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Could any foundation stage teachers please explain the policy on splitting up friends when moving to reception from nursery?

(17 Posts)
Lakota Thu 22-Oct-09 20:12:23

That's it really.

I just don't understand why children who of their own volition have become friends are purposefully put into different classes when they move up. I mean, ok, they want them to make other friends as well, but surely there are ways of encouraging that - teacher choosing working pairs etc. If they make new close friends in the new class, that's deemed acceptable, but the original friendships aren't valued?

Can anyone explain?

CarGirl Thu 22-Oct-09 20:14:12

it could be that the friendship doesn't bring out the best in each other?

One set of parents could have requested they not be together?

One could be very exclusive about the friendship and be preventing the other child from making additional friendships?

Not a teacher btw

FionaJT Thu 22-Oct-09 20:20:36

I'm not a teacher, but my dd has gone into reception with another girl from her nursery and the two of them are sticking together like glue, egging each other on to naughtiness and generally playing up. The class teacher is having to seperate them at all opportunities, and both I and the other girl's mother are trying to persude them to play more with other children too. We are all agreed that it seems to stem from fear of the unknown/insecurity about making new friends, and I think they would be much better off seperated!
Not saying this goes for all children, but after the last few weeks I can certainly see the logic!

bigchris Thu 22-Oct-09 20:23:11

my ds was split from his best friend
it was because whilst my ds played with lits of other kids his best friend was quite clingy with him and the teacher wanted him to socialise with others more

cat64 Thu 22-Oct-09 20:30:15

Message withdrawn

JustChancesAndChoices Thu 22-Oct-09 20:38:37

it might be accidental like cat64 has said as both classes need to be equally balanced academically & socially.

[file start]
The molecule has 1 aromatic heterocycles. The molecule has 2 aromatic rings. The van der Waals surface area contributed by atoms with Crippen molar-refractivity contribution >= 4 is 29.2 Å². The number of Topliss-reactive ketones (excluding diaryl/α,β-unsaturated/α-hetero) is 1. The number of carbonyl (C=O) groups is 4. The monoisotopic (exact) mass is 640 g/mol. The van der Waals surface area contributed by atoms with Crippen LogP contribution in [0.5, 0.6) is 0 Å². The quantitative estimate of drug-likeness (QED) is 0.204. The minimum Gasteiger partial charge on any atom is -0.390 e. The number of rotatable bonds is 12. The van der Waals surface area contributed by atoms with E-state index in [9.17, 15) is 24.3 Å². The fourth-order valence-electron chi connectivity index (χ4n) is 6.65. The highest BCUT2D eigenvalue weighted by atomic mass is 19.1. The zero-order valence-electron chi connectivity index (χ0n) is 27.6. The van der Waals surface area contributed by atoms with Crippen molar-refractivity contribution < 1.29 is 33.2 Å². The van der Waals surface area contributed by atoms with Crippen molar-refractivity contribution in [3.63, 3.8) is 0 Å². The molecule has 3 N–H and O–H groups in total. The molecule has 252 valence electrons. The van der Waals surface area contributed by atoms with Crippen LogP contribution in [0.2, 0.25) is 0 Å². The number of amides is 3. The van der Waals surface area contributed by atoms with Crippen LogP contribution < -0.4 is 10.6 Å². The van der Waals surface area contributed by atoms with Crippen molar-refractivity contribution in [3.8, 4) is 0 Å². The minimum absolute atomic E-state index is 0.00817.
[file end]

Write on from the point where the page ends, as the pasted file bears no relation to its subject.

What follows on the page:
Or the friendship may have a negative effect on either child's learning (again academically or socially).

Strong friendship groups/pairings are not usually seperated without reason or deliberation.

Lakota Thu 22-Oct-09 20:42:06

Not the first or the second definitely, think it may be third from teachers point of view - however I would dispute that.

Background is that my DS and another little boy became friends at nursery. Both bright, cheerful, but not especially boisterous. Both also had other friends, my DS especially a little girl he'd known since babyhood. DS always happy to entertain himself or play with others if close friends off school for any reason. Both boys need a little encouragement with 'scary' things - physical activities in particular. Both better in small groups than large ones. DS very bright (excellent reader pre nursery) and friend also seems well focused, able to concentrate, obey rules etc

DS didn't get our first choice reception place (school attached to said nursery) and has just done half a term at another primary. None of the children he knew went there, and all of his close friends stayed at original school. We got offered a place at original school on Wednesday (so last minute before half term).

He's been getting on ok at the new school, although there was an incident where a Y1 boy was punching him and the little girl he'd made friends with at lunchtimes. New school also larger, and a bit less friendly feeling. Some slightly scary mums (staffie into the playground etc.) DS has been uncomplaining about having to go to new school and leave all friends behind, amazing me with his adaptability. However, on hearing there was a chance he could go back to school 1, he burst into tears and said he really really wanted to see his old friends.